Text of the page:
help reducing noise in movie mode.
Am new to the D3200, I read the user guide and looked up tutorials and I found nothing about reducing noise in movie mode.
I tried shooting at the lowest to the highest Fstop my lens will go
(18-200 VR) Every ISO and settings i can think of, and when in really low light, or even lower light its pretty bad..
is there some magical setting am missing? is it the lens?
I know the light its self is the problem but I have seen practically pitch black films on youtube of concerts that look amazing, am not getting close to that!
any help/feedback suggestions would be great!
#1. "RE: help reducing noise in movie mode." | In response to Reply # 0
Something is up for sure. I've shot plenty of concert video with my D5100 and had virtually no noticeable noise. It is probably too high an ISO.
A faster lens would help in some situations (eg: where depth of field isn't important) but for video I mostly use a 24-120mm f4 which isn't much different than your 18-200.
I wouldn't shoot at an ISO greater than 1600 so if you have ISO Auto on you'll need to set 1600 as the maximum sensitivity in the Shooting Menu. You can also set a minimum shutter speed in this menu which 1/60 is good.
If you then go to the Custom menu, assign the Function Button to AE-L (Hold). This way you can lock a particular exposure setting by pressing the AE-L button once, and a second time to release.
Locking exposure allows you to get the camera to choose the max ISO by panning to a dark scene then by locking the AE-L button, prevent the camera from adjusting the ISO on the fly. Setting the ISO to a max of 1600 will help reduce the noise.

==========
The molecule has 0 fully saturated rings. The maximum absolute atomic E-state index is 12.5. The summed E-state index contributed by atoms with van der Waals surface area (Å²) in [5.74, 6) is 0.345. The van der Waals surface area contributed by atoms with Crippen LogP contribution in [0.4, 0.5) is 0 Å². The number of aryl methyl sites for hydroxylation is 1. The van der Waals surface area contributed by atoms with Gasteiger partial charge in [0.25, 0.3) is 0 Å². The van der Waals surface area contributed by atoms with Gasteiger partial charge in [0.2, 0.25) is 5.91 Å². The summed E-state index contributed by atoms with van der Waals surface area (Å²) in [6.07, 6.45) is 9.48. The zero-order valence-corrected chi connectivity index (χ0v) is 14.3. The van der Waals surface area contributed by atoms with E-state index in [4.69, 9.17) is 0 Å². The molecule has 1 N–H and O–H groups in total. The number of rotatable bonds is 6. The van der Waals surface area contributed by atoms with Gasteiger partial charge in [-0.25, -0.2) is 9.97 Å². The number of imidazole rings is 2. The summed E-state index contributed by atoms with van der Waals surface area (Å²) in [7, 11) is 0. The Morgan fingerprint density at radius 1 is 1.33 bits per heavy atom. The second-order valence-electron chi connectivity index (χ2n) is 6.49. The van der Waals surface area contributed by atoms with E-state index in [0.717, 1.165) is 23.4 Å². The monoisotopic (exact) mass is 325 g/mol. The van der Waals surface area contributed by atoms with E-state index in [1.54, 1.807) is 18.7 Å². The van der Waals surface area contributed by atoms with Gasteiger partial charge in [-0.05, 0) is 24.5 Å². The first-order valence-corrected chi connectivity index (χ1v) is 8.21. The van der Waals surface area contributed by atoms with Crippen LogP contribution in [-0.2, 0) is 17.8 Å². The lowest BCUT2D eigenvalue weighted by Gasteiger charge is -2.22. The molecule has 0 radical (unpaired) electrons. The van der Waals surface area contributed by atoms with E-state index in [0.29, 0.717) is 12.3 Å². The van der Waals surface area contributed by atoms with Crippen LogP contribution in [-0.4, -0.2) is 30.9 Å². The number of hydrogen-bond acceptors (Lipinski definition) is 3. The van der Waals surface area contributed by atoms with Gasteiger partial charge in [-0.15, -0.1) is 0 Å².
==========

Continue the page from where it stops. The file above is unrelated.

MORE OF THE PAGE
#2. "RE: help reducing noise in movie mode." | In response to Reply # 1
thank you for the reply, If I recall I was shooting with auto off, ISO of 400 to 800 max.
I did shoot in AV mode, and In the movie settings it was manual on.
I tried every Fstop.
now you can change Fstops mid recording.
So I have not the slightest where am going wrong.
again i may just be missing something simple, cause this camera is new to me, but when I say the noise was bad...I mean BAD.
even my pocket HD cam did better in comparison.
I am sure ISO setting was not the Issues here.
any other settings you can suggest I shoot at and try?
#3. "RE: help reducing noise in movie mode." | In response to Reply # 2
> I am sure ISO setting was not the Issues here.
I'm not so sure. ISO setting and quality of exposure are the two primary sources of visible noise. You should verify just what was being used.
> I tried every Fstop
And it made no difference? That would be rather remarkable. The 18-200VR has a range from f/5.6 (at least) to f/22, or four to almost five stops. Four stops is enough to change a normal exposure into pretty much a black frame; it's also enough to change a completely noise-free frame into a complete mess of noise.
> when I say the noise was bad...I mean BAD.
Not a very quantitative description... but in general the D3200 is not a particularly noisy camera. It certainly isn't compared to cameras from just a few years ago.
Brian... a bicoastal Nikonian and Team Member
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#4. "RE: help reducing noise in movie mode." | In response to Reply # 3